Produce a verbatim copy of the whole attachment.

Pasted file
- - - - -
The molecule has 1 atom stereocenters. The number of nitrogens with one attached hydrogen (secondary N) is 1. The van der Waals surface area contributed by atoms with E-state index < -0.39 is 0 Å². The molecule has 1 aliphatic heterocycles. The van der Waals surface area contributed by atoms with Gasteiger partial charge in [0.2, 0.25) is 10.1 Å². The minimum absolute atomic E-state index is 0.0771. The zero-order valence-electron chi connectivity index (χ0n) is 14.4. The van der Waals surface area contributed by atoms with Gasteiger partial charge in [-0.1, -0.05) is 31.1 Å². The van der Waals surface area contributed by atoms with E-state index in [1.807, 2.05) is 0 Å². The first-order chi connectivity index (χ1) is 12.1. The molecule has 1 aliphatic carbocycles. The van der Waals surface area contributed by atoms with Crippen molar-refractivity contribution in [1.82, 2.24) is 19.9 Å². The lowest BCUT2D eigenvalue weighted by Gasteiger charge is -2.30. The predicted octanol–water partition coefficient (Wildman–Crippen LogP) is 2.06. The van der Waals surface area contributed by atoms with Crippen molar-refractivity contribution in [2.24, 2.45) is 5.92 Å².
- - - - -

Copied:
The molecule has 1 atom stereocenters. The number of nitrogens with one attached hydrogen (secondary N) is 1. The van der Waals surface area contributed by atoms with E-state index < -0.39 is 0 Å². The molecule has 1 aliphatic heterocycles. The van der Waals surface area contributed by atoms with Gasteiger partial charge in [0.2, 0.25) is 10.1 Å². The minimum absolute atomic E-state index is 0.0771. The zero-order valence-electron chi connectivity index (χ0n) is 14.4. The van der Waals surface area contributed by atoms with Gasteiger partial charge in [-0.1, -0.05) is 31.1 Å². The van der Waals surface area contributed by atoms with E-state index in [1.807, 2.05) is 0 Å². The first-order chi connectivity index (χ1) is 12.1. The molecule has 1 aliphatic carbocycles. The van der Waals surface area contributed by atoms with Crippen molar-refractivity contribution in [1.82, 2.24) is 19.9 Å². The lowest BCUT2D eigenvalue weighted by Gasteiger charge is -2.30. The predicted octanol–water partition coefficient (Wildman–Crippen LogP) is 2.06. The van der Waals surface area contributed by atoms with Crippen molar-refractivity contribution in [2.24, 2.45) is 5.92 Å².